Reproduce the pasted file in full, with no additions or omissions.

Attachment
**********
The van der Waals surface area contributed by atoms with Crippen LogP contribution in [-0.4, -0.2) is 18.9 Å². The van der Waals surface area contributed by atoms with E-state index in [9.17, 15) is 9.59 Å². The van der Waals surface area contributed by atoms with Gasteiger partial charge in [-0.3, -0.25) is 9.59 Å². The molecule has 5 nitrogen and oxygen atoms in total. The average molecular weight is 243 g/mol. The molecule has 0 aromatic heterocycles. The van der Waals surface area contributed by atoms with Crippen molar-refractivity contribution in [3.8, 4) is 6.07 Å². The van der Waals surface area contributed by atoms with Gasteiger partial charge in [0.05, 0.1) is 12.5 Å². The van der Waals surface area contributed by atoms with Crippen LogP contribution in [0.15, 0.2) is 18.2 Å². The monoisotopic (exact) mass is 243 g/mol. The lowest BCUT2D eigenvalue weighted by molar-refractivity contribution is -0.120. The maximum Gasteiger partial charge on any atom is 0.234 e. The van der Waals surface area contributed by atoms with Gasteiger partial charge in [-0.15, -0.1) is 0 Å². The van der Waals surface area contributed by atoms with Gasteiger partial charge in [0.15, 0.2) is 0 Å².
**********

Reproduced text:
The van der Waals surface area contributed by atoms with Crippen LogP contribution in [-0.4, -0.2) is 18.9 Å². The van der Waals surface area contributed by atoms with E-state index in [9.17, 15) is 9.59 Å². The van der Waals surface area contributed by atoms with Gasteiger partial charge in [-0.3, -0.25) is 9.59 Å². The molecule has 5 nitrogen and oxygen atoms in total. The average molecular weight is 243 g/mol. The molecule has 0 aromatic heterocycles. The van der Waals surface area contributed by atoms with Crippen molar-refractivity contribution in [3.8, 4) is 6.07 Å². The van der Waals surface area contributed by atoms with Gasteiger partial charge in [0.05, 0.1) is 12.5 Å². The van der Waals surface area contributed by atoms with Crippen LogP contribution in [0.15, 0.2) is 18.2 Å². The monoisotopic (exact) mass is 243 g/mol. The lowest BCUT2D eigenvalue weighted by molar-refractivity contribution is -0.120. The maximum Gasteiger partial charge on any atom is 0.234 e. The van der Waals surface area contributed by atoms with Gasteiger partial charge in [-0.15, -0.1) is 0 Å². The van der Waals surface area contributed by atoms with Gasteiger partial charge in [0.15, 0.2) is 0 Å².